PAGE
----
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9: Phosphate Transfer Reactions

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  • This chapter is about the chemistry of phosphates, a ubiquitous functional group in biomolecules that is based on phosphoric acid.

    • 9.1: Prelude to Phosphate Transfer Reactions
      This chapter is about the chemistry of phosphates, a ubiquitous functional group in biomolecules that is based on phosphoric acid.
    • 9.2: Overview of Phosphate Groups
      Phosphate is everywhere in biochemistry. As we were reminded in the introduction to this chapter, our DNA is linked by phosphate. The function of many proteins is regulated - switched on and off - by enzymes which attach or remove a phosphate group from the side chains of serine, threonine, or tyrosine residues.
    • 9.3: Phosphate Transfer Reactions - An Overview
      In a phosphate transfer reaction, a phosphate group is transferred from a phosphate group donor molecule to a phosphate group acceptor molecule. A very important aspect of biological phosphate transfer reactions is that the electrophilicity of the phosphorus atom is usually enhanced by the Lewis acid (electron-accepting) effect of one or more magnesium ions.
    • 9.4: ATP, The Principal Phosphate Group Donor
      Thus far we have been very general in our discussion of phosphate transfer reactions, referring only to generic 'donor' and 'acceptor' species. It's time to get more specific. The most important donor of phosphate groups in the cell is a molecule called adenosine triphosphate, commonly known by its abbreviation ATP.
    • 9.5: Phosphorylation of Alcohols
      A broad family of enzymes called kinases catalyze transfer of a phosphate group from TP to an alcohol acceptor. Mechanistically, the alcohol oxygen acts as a nucleophile, attacking the electrophilic g-phosphorus of TP and expelling ADP.
    • 9.6: Phosphorylation of Carboxylates
      Thus far we have seen hydroxyl oxygens and phosphate oxygens acting as nucleophilic accepting groups in ATP-dependent phosphate transfer reactions. Carboxylate oxygens can also accept phosphate groups from ATP. This typically happens in two different ways.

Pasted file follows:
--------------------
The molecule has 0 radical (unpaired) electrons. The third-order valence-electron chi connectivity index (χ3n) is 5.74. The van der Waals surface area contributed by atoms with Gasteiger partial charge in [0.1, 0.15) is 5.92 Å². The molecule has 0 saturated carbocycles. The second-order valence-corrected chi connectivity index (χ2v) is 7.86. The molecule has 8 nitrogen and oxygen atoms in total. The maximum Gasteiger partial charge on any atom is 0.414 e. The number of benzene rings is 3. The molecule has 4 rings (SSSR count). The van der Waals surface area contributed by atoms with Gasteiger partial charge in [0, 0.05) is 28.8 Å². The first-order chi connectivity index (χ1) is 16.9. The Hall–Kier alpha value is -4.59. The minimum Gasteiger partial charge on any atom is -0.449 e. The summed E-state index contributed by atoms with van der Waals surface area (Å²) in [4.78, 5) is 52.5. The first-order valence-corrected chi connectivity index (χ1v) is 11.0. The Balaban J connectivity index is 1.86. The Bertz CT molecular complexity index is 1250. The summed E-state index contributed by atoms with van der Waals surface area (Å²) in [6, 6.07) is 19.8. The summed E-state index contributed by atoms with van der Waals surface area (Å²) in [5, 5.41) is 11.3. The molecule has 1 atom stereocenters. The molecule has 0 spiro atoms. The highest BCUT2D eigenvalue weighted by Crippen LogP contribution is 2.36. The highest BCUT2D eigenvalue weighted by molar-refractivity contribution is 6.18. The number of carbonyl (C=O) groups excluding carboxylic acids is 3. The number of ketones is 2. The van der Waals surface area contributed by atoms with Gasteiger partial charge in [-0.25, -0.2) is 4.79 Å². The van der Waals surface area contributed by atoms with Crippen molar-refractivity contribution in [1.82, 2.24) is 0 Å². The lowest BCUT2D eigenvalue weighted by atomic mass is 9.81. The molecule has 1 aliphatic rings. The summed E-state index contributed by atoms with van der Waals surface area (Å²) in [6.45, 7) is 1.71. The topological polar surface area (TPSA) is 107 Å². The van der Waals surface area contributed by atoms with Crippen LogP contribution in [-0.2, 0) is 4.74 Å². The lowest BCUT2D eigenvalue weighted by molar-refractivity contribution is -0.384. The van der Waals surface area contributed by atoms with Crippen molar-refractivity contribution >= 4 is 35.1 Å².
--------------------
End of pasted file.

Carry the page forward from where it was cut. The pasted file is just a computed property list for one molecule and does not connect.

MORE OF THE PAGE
• 9.7: Hydrolysis of Organic Phosphates
      While kinase enzymes catalyze the phosphorylation of organic compounds, enzymes called phosphatases catalyze dephosphorylation reactions.
    • 9.8: Phosphate Diesters in DNA and RNA
      Phosphate diesters play an absolutely critical role in nature - they are the molecular 'tape' that connect the individual nucleotides in DNA and RNA via a sugar-phosphate backbone.
    • 9.9: The Organic Chemistry of Genetic Engineering
      Many enzymes that catalyze reactions involving the phosphate diester bonds of DNA have been harnessed for use in genetic engineering - techniques in which we copy, snip, and splice DNA in order to create custom versions of genes. The tools of genetic engineering have become indispensable and commonplace in the past decade, and most researchers working on the biological side of chemistry use them extensively.
    • 9.E: Phosphate Transfer Reactions (Exercise)
    • 9.S: Phosphate Transfer Reactions (Summary)
    • 9.10: NMR of phosphorylated compounds
      Because so many biological molecules contain phosphoryl groups, it is worthwhile to look at how scientists use NMR to determine the structure of these molecules. Recall from section 5.1 that 31P , the most abundant isotope of phosphorus, is NMR active: it can be directly observed by 31P−NMR , and indirectly observed in 1H−NMR and 13C−NMR through its spin-coupling interactions with neighboring protons and carbons, respectively.